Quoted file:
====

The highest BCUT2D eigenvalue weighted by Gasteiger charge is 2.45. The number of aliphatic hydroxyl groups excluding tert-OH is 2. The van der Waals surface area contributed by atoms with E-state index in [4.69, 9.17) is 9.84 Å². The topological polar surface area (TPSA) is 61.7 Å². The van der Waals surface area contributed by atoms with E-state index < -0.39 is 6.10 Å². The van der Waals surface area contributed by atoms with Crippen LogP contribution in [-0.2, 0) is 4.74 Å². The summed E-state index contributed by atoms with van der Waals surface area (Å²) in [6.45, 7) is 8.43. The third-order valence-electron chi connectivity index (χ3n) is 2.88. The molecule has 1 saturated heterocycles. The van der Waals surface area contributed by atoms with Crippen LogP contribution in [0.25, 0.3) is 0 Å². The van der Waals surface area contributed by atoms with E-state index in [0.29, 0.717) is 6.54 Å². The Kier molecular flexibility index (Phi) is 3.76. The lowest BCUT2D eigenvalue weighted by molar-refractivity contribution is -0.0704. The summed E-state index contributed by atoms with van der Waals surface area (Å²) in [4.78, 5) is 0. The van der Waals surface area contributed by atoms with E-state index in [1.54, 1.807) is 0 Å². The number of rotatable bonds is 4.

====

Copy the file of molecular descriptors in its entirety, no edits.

The highest BCUT2D eigenvalue weighted by Gasteiger charge is 2.45. The number of aliphatic hydroxyl groups excluding tert-OH is 2. The van der Waals surface area contributed by atoms with E-state index in [4.69, 9.17) is 9.84 Å². The topological polar surface area (TPSA) is 61.7 Å². The van der Waals surface area contributed by atoms with E-state index < -0.39 is 6.10 Å². The van der Waals surface area contributed by atoms with Crippen LogP contribution in [-0.2, 0) is 4.74 Å². The summed E-state index contributed by atoms with van der Waals surface area (Å²) in [6.45, 7) is 8.43. The third-order valence-electron chi connectivity index (χ3n) is 2.88. The molecule has 1 saturated heterocycles. The van der Waals surface area contributed by atoms with Crippen LogP contribution in [0.25, 0.3) is 0 Å². The van der Waals surface area contributed by atoms with E-state index in [0.29, 0.717) is 6.54 Å². The Kier molecular flexibility index (Phi) is 3.76. The lowest BCUT2D eigenvalue weighted by molar-refractivity contribution is -0.0704. The summed E-state index contributed by atoms with van der Waals surface area (Å²) in [4.78, 5) is 0. The van der Waals surface area contributed by atoms with E-state index in [1.54, 1.807) is 0 Å². The number of rotatable bonds is 4.